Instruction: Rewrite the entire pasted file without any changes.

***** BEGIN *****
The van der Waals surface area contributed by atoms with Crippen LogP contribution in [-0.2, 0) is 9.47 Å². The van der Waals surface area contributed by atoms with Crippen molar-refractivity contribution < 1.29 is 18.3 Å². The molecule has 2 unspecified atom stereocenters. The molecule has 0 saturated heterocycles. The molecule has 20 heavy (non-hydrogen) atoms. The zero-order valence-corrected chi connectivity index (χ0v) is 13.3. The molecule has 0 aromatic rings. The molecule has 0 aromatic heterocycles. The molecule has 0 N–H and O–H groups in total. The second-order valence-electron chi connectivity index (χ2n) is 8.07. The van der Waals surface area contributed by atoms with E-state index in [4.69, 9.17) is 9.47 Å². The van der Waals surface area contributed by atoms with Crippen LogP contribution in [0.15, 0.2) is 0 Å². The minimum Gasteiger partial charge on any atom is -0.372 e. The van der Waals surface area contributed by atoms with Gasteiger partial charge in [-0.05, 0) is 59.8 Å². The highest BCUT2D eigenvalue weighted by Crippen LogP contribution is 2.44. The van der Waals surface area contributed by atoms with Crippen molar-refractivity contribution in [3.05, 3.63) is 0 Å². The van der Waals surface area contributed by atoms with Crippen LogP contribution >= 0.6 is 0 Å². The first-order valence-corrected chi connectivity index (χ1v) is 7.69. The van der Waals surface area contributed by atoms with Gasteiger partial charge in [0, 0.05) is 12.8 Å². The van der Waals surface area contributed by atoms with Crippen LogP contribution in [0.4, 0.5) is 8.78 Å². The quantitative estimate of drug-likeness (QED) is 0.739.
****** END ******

The van der Waals surface area contributed by atoms with Crippen LogP contribution in [-0.2, 0) is 9.47 Å². The van der Waals surface area contributed by atoms with Crippen molar-refractivity contribution < 1.29 is 18.3 Å². The molecule has 2 unspecified atom stereocenters. The molecule has 0 saturated heterocycles. The molecule has 20 heavy (non-hydrogen) atoms. The zero-order valence-corrected chi connectivity index (χ0v) is 13.3. The molecule has 0 aromatic rings. The molecule has 0 aromatic heterocycles. The molecule has 0 N–H and O–H groups in total. The second-order valence-electron chi connectivity index (χ2n) is 8.07. The van der Waals surface area contributed by atoms with E-state index in [4.69, 9.17) is 9.47 Å². The van der Waals surface area contributed by atoms with Crippen LogP contribution in [0.15, 0.2) is 0 Å². The minimum Gasteiger partial charge on any atom is -0.372 e. The van der Waals surface area contributed by atoms with Gasteiger partial charge in [-0.05, 0) is 59.8 Å². The highest BCUT2D eigenvalue weighted by Crippen LogP contribution is 2.44. The van der Waals surface area contributed by atoms with Crippen molar-refractivity contribution in [3.05, 3.63) is 0 Å². The van der Waals surface area contributed by atoms with Crippen LogP contribution >= 0.6 is 0 Å². The first-order valence-corrected chi connectivity index (χ1v) is 7.69. The van der Waals surface area contributed by atoms with Gasteiger partial charge in [0, 0.05) is 12.8 Å². The van der Waals surface area contributed by atoms with Crippen LogP contribution in [0.4, 0.5) is 8.78 Å². The quantitative estimate of drug-likeness (QED) is 0.739.